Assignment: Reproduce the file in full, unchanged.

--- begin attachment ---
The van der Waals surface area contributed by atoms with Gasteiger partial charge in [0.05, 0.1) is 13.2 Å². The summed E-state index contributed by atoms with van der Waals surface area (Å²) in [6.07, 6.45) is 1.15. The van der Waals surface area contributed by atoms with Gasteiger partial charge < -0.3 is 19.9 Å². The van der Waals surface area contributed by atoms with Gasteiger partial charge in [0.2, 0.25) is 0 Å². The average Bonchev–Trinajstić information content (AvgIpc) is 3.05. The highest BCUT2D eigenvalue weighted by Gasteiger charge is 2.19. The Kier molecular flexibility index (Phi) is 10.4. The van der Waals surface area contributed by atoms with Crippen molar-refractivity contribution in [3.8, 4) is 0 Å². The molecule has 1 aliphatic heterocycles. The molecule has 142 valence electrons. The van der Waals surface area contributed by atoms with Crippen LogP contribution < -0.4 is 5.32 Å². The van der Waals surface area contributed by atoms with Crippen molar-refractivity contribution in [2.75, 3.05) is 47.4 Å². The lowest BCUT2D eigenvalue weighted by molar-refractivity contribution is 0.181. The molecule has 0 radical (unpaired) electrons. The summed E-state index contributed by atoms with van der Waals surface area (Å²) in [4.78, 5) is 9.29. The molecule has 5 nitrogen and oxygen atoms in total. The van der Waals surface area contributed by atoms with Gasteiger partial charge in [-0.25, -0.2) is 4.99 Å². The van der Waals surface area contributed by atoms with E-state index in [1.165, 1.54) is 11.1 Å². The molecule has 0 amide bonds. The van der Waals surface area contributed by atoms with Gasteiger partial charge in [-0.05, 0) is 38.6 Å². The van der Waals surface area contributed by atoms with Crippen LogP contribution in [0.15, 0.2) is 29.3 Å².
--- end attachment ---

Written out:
The van der Waals surface area contributed by atoms with Gasteiger partial charge in [0.05, 0.1) is 13.2 Å². The summed E-state index contributed by atoms with van der Waals surface area (Å²) in [6.07, 6.45) is 1.15. The van der Waals surface area contributed by atoms with Gasteiger partial charge < -0.3 is 19.9 Å². The van der Waals surface area contributed by atoms with Gasteiger partial charge in [0.2, 0.25) is 0 Å². The average Bonchev–Trinajstić information content (AvgIpc) is 3.05. The highest BCUT2D eigenvalue weighted by Gasteiger charge is 2.19. The Kier molecular flexibility index (Phi) is 10.4. The van der Waals surface area contributed by atoms with Crippen molar-refractivity contribution in [3.8, 4) is 0 Å². The molecule has 1 aliphatic heterocycles. The molecule has 142 valence electrons. The van der Waals surface area contributed by atoms with Crippen LogP contribution < -0.4 is 5.32 Å². The van der Waals surface area contributed by atoms with Crippen molar-refractivity contribution in [2.75, 3.05) is 47.4 Å². The lowest BCUT2D eigenvalue weighted by molar-refractivity contribution is 0.181. The molecule has 0 radical (unpaired) electrons. The summed E-state index contributed by atoms with van der Waals surface area (Å²) in [4.78, 5) is 9.29. The molecule has 5 nitrogen and oxygen atoms in total. The van der Waals surface area contributed by atoms with Gasteiger partial charge in [-0.25, -0.2) is 4.99 Å². The van der Waals surface area contributed by atoms with E-state index in [1.165, 1.54) is 11.1 Å². The molecule has 0 amide bonds. The van der Waals surface area contributed by atoms with Gasteiger partial charge in [-0.05, 0) is 38.6 Å². The van der Waals surface area contributed by atoms with Crippen LogP contribution in [0.15, 0.2) is 29.3 Å².